Chris Riback: Wow.

Hotep: … to come back and bring him back to health.

Chris Riback: Now you mentioned previously that your kids right now are four and two-years-old.

Hotep: That’s correct.

Chris Riback: So the two-year-old, we’ll forgive him or her if they haven’t seen it. But has your four-year-old seen any of the shows?

Hotep: Oh, yes, both of them have.

Chris Riback: Both of them have.

Hotep: Both of them have.

Chris Riback: How did they react?

Hotep: Oh, they love it. I mean, because first and foremost, the characters are fashioned after them, if you will, so they can relate in the fact that. And they’re named after my children, so that’s number one.

Chris Riback: What are their names?

Hotep: Salahdin and Osaro are their names. So we have Super Salahdin and Awesome Osaro, are the two cubs. So while some kids today know of the newest singers or rappers, or athletes, my children don’t know who these people are, but they know who King Khufu was or King Ramses. They know about Nubia and Egypt, so real historical places and people that is going to bring them a closer awareness to their own culture and history. And so even my two-year-old, to that point, He, “That’s King Ramses,” or, “That’s King Khufu.” He knows it. Or, “That’s a pyramid, a sphinx.” He knows these words and knows these items even at two.

Chris Riback: Well, you’re also quite an entrepreneur. Where can people see the anime, see your work? And what other reaction do you get outside of your immediate family?

Hotep: Oh, well that’s why I’m excited to be here. I wasn’t sure outside of the family what kind of response I would get, but I had the pleasure of being distributed, my cartoon being distributed on a streaming service known as Black Education Station. It’s a streaming service, much like Netflix and Disney, but it’s been created by Black people and all the content features Black people in a prominent role. And so, on Black Education Station they’re in the forefront. They’re the hero and-

Chris Riback: They’re the protagonist.

Hotep: They’re the protagonists. And there’s no ads. The great thing about Black Education Station-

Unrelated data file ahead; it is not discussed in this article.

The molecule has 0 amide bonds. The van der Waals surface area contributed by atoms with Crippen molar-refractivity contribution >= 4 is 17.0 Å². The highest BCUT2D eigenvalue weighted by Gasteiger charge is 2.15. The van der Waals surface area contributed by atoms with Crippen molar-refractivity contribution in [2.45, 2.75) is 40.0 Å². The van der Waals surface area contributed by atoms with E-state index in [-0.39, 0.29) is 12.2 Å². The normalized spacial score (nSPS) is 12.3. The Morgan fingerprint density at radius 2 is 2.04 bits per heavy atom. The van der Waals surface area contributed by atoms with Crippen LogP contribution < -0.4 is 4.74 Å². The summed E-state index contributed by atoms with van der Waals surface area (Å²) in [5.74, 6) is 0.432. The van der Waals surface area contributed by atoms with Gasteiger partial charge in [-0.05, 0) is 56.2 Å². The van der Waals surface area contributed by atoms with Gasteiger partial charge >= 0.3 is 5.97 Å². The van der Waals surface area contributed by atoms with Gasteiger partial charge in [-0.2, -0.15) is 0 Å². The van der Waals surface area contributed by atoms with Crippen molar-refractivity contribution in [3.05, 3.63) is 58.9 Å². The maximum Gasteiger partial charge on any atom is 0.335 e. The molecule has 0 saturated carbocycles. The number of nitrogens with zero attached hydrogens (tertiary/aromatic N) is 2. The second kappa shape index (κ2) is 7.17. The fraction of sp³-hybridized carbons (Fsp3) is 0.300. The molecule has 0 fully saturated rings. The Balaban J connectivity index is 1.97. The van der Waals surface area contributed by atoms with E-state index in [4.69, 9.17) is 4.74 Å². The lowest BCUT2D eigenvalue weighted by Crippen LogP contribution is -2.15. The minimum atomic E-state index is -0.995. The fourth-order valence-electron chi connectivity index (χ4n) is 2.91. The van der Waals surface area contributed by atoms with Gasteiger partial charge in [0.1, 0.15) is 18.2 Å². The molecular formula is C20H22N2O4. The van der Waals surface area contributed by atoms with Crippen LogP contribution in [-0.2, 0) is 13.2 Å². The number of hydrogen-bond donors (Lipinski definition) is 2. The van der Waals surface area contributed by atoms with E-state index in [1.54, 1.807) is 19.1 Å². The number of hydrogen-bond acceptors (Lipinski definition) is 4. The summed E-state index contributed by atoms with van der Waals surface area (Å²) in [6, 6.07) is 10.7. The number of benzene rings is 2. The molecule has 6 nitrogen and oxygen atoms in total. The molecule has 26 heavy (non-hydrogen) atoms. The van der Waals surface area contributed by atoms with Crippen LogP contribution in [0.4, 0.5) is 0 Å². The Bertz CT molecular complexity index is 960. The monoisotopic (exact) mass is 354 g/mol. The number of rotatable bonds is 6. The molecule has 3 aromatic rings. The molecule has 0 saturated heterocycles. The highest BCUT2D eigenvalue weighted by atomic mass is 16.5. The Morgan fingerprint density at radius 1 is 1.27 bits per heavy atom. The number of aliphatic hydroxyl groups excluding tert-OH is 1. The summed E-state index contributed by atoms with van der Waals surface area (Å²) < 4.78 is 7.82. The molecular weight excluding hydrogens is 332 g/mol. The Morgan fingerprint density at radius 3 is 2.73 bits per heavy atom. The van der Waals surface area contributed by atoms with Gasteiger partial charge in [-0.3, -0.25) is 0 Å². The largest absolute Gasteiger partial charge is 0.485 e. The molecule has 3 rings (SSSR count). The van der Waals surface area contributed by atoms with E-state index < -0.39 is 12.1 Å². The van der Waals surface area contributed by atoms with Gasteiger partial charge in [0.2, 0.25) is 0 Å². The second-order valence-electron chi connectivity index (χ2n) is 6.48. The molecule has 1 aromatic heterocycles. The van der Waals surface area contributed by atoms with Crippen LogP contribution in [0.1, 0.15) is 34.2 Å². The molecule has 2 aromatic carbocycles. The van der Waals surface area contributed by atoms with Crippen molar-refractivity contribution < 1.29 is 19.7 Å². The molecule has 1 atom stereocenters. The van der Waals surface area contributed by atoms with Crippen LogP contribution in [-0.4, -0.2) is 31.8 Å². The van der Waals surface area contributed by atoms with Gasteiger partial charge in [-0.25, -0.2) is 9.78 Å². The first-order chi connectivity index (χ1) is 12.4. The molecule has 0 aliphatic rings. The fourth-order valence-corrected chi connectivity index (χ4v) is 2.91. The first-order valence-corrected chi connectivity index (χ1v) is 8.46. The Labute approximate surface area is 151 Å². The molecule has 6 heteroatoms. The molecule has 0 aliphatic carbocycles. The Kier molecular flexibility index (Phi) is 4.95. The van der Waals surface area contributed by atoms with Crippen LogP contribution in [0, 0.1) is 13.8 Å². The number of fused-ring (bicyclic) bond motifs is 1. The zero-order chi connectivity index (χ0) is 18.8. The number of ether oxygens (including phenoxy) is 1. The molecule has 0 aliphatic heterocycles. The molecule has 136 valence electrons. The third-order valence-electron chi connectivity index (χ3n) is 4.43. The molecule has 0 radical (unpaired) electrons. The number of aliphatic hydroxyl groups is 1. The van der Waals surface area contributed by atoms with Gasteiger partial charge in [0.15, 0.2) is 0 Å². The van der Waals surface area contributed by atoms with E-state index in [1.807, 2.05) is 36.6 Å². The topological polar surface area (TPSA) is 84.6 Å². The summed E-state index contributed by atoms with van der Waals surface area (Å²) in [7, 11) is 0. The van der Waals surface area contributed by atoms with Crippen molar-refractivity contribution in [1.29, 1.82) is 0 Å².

Chris Riback: Oh.

Hotep: … there’s no ads, different from YouTube, if you will. So my cartoon is distributed exclusively on that network. But outside of that, being here at a conference like this and being able to share with people Black Lion and Cubs and test the market, if you will, the response has been overwhelming. It’s almost as if people have been starved or are thirsty and when they see the characters and the beautiful artwork, they’re like, “Oh, my God, my child watches anime and you don’t see in the anime space, you don’t see many African-American characters or Black characters.” And so for people to see that the response has been overwhelming. I tell people that I’m working on making Black Lion and Cubs the next biggest thing since Dragon Ball Z.

Chris Riback: Well, I know Dragon Ball Z. I have a kid who was of the age when that was particularly popular. Let me say, if you can be half as popular as Dragon Ball Z, that would be an incredible accomplishment.

Hotep: Well, Chris, I’m grateful to you to have this kind of opportunity to share with your audience and others that it exists, it’s here, it’s an alternative. And like you said, if I make it halfway there, my brother, I’m doing well. Doing well.

Chris Riback: Feels to me like you’re doing okay. And even if we didn’t think so, it sounds like you’ve got at least two cubs who think you’re doing pretty well.

Hotep: My brother. Yes, sir. And that’s what it’s all about. That’s what it’s all about.

Chris Riback: Thank you for coming by and talking with us.

Hotep: Thank you. Thank you.